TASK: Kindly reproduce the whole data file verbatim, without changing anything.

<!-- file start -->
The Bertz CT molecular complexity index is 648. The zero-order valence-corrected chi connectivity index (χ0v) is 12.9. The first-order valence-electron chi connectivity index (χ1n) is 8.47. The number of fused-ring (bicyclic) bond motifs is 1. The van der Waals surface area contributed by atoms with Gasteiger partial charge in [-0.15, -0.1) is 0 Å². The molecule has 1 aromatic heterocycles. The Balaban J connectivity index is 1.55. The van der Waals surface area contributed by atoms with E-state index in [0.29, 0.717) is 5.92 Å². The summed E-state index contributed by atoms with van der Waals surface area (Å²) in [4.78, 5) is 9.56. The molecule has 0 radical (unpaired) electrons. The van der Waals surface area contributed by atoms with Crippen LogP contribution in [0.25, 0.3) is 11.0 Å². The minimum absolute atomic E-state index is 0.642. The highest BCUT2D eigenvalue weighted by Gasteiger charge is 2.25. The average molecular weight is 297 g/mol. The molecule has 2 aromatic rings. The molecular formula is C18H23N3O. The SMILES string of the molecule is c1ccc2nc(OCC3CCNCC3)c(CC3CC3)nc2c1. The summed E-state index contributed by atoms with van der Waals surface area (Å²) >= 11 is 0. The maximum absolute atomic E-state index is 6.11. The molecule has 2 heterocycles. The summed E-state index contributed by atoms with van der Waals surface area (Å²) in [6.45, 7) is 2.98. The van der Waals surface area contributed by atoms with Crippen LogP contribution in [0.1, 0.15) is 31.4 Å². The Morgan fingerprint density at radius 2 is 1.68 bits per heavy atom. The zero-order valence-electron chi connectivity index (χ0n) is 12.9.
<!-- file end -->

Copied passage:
The Bertz CT molecular complexity index is 648. The zero-order valence-corrected chi connectivity index (χ0v) is 12.9. The first-order valence-electron chi connectivity index (χ1n) is 8.47. The number of fused-ring (bicyclic) bond motifs is 1. The van der Waals surface area contributed by atoms with Gasteiger partial charge in [-0.15, -0.1) is 0 Å². The molecule has 1 aromatic heterocycles. The Balaban J connectivity index is 1.55. The van der Waals surface area contributed by atoms with E-state index in [0.29, 0.717) is 5.92 Å². The summed E-state index contributed by atoms with van der Waals surface area (Å²) in [4.78, 5) is 9.56. The molecule has 0 radical (unpaired) electrons. The van der Waals surface area contributed by atoms with Crippen LogP contribution in [0.25, 0.3) is 11.0 Å². The minimum absolute atomic E-state index is 0.642. The highest BCUT2D eigenvalue weighted by Gasteiger charge is 2.25. The average molecular weight is 297 g/mol. The molecule has 2 aromatic rings. The molecular formula is C18H23N3O. The SMILES string of the molecule is c1ccc2nc(OCC3CCNCC3)c(CC3CC3)nc2c1. The summed E-state index contributed by atoms with van der Waals surface area (Å²) >= 11 is 0. The maximum absolute atomic E-state index is 6.11. The molecule has 2 heterocycles. The summed E-state index contributed by atoms with van der Waals surface area (Å²) in [6.45, 7) is 2.98. The van der Waals surface area contributed by atoms with Crippen LogP contribution in [0.1, 0.15) is 31.4 Å². The Morgan fingerprint density at radius 2 is 1.68 bits per heavy atom. The zero-order valence-electron chi connectivity index (χ0n) is 12.9.